What was the sound of the front door slamming? What kind of imprint would your living-room carpet leave on your naked knees? How did your mother smell when she left Saturday night for a party? These are some of the assignments that Iris Eichenberg gives her students so that through childhood memories they might gain insight into their obsessions and develop them into an artistic language.

From Hand to Hand: Passing on Skill and Know How in European Contemporary Jewellery is an intriguing book that seeks to show the influence of teachers on their students. This exhibition catalog accompanied a show of the same name that was mounted at MUDAC (Musée de Design et d’Arts Appliqués Contemporains, Lausanne) last year. Fifty-eight artists representing ten European institutions were interviewed and the mostly short quotes showcase one of the most vibrant jewelry movements in the world today. Teachers talk about their approaches to creativity and students speak about what they learned. What is fascinating in this dialog is looking for stylistic threads that you might assume to be present from educator to student. They are mostly absent.

David Watkins and Michael Rowe at the Royal College of Art in London did not create a Royal College "look." Instead, the school produced, among many others, Christoph Zellweger and Mah Rana. And Otto Künzli at the Akademie der Bildenden Kunste in Munich has famously mentored some of the most accomplished artist jewelers working today. The singular voices of Bettina Speckner, Bettina Dittlman, Doris Betz, and Karl Fritsch are a testament to Künzli’s ability to foster independent approaches to contemporary jewelry.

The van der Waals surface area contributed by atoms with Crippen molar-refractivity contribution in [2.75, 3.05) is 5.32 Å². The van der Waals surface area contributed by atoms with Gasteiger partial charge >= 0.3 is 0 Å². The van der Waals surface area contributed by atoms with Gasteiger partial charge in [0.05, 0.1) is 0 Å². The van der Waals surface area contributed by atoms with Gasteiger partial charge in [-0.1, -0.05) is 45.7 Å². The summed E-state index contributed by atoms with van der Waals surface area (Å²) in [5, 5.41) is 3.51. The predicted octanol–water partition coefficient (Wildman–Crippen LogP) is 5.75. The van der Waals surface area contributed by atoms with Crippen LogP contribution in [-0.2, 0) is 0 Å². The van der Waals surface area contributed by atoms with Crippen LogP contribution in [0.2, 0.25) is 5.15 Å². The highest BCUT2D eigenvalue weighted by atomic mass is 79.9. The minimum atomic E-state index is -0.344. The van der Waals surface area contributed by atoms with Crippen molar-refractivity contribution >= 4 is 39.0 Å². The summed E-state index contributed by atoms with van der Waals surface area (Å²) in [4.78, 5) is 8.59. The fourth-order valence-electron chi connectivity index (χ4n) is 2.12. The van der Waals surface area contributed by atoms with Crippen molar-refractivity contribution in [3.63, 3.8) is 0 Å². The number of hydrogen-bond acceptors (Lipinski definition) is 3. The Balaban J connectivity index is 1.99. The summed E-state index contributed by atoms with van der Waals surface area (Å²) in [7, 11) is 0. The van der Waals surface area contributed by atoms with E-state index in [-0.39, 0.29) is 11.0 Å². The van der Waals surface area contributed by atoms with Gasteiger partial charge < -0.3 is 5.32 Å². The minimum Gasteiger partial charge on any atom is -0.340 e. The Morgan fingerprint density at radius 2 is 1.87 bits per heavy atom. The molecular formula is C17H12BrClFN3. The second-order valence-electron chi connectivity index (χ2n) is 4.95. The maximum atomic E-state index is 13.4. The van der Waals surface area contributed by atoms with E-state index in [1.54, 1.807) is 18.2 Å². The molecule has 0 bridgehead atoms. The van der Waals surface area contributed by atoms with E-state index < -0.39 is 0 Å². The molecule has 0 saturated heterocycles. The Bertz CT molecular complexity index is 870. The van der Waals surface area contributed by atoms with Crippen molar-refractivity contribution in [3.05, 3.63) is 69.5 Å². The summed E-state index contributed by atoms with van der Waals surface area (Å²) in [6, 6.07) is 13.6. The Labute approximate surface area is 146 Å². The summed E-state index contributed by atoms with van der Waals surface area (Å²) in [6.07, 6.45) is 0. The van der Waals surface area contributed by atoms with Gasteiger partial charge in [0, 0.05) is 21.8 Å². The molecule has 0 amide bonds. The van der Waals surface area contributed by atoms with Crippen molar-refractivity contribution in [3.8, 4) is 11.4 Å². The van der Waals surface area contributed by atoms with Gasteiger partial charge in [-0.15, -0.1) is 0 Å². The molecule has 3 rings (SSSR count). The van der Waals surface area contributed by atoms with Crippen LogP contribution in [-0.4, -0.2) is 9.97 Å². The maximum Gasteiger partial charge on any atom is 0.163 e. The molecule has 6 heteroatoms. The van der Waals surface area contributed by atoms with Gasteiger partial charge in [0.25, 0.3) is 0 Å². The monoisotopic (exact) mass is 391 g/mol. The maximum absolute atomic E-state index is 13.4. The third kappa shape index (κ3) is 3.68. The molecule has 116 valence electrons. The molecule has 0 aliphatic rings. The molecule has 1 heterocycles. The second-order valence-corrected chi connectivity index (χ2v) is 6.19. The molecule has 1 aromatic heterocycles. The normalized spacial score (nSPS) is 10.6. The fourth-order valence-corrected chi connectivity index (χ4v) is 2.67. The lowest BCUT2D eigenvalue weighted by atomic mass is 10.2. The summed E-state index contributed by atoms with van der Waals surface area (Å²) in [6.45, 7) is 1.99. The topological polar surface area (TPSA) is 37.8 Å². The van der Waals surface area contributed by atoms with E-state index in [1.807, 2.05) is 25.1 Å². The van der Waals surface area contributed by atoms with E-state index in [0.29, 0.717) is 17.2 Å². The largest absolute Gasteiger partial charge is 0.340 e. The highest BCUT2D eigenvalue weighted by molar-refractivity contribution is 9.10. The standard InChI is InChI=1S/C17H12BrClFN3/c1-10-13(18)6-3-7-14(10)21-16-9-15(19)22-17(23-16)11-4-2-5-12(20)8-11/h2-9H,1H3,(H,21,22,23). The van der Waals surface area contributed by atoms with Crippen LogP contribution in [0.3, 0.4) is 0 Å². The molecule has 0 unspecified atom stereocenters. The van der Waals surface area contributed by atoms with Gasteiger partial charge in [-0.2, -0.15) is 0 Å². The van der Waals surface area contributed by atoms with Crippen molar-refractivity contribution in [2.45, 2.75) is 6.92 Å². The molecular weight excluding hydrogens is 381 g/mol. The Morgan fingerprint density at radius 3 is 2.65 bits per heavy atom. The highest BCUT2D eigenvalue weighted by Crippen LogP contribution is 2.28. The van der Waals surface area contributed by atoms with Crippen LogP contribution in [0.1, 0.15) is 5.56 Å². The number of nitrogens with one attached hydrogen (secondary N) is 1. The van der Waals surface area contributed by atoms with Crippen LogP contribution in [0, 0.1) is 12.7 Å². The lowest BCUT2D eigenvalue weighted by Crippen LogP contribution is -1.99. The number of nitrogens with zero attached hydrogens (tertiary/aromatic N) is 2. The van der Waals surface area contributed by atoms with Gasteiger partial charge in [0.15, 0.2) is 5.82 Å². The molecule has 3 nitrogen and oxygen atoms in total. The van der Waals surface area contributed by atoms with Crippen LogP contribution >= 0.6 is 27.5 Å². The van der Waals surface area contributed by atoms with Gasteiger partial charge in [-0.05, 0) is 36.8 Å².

Essays by Carole Guinard, Liesbeth den Besten, and Monica Gaspar provide a background to how contemporary jewelry is taught in Europe and, since with European integration students and instructors are able to move freely from country to country, the impact that this has had on the field. It will be interesting to follow the influence of Iris Eichenberg’s recent move from the Gerrit Rietveld Academie in Amsterdam to The Cranbrook Academy of Art in Michigan and whether American jewelry will adopt the less metal-centric approach of much European work.

From Hand to Hand features handsome color photographs of work by all the jewelers and the statements are in French and English. The beautiful production of the book on acid-free sustainably sourced paper could be a model for American publications. The first 36 pages of the book are full-page black and white photographs, without text, of seemingly candid shots of regular people wearing art jewelry. (The photos were actually shot by students of a local art college.) Although not the first publication to showcase jewelry on the human body, it still feels revolutionary. This is cutting-edge work out in the real world on real people. And it looks normal. For those of us who feel we are the only ones wearing work like this, it is a fantasy come true.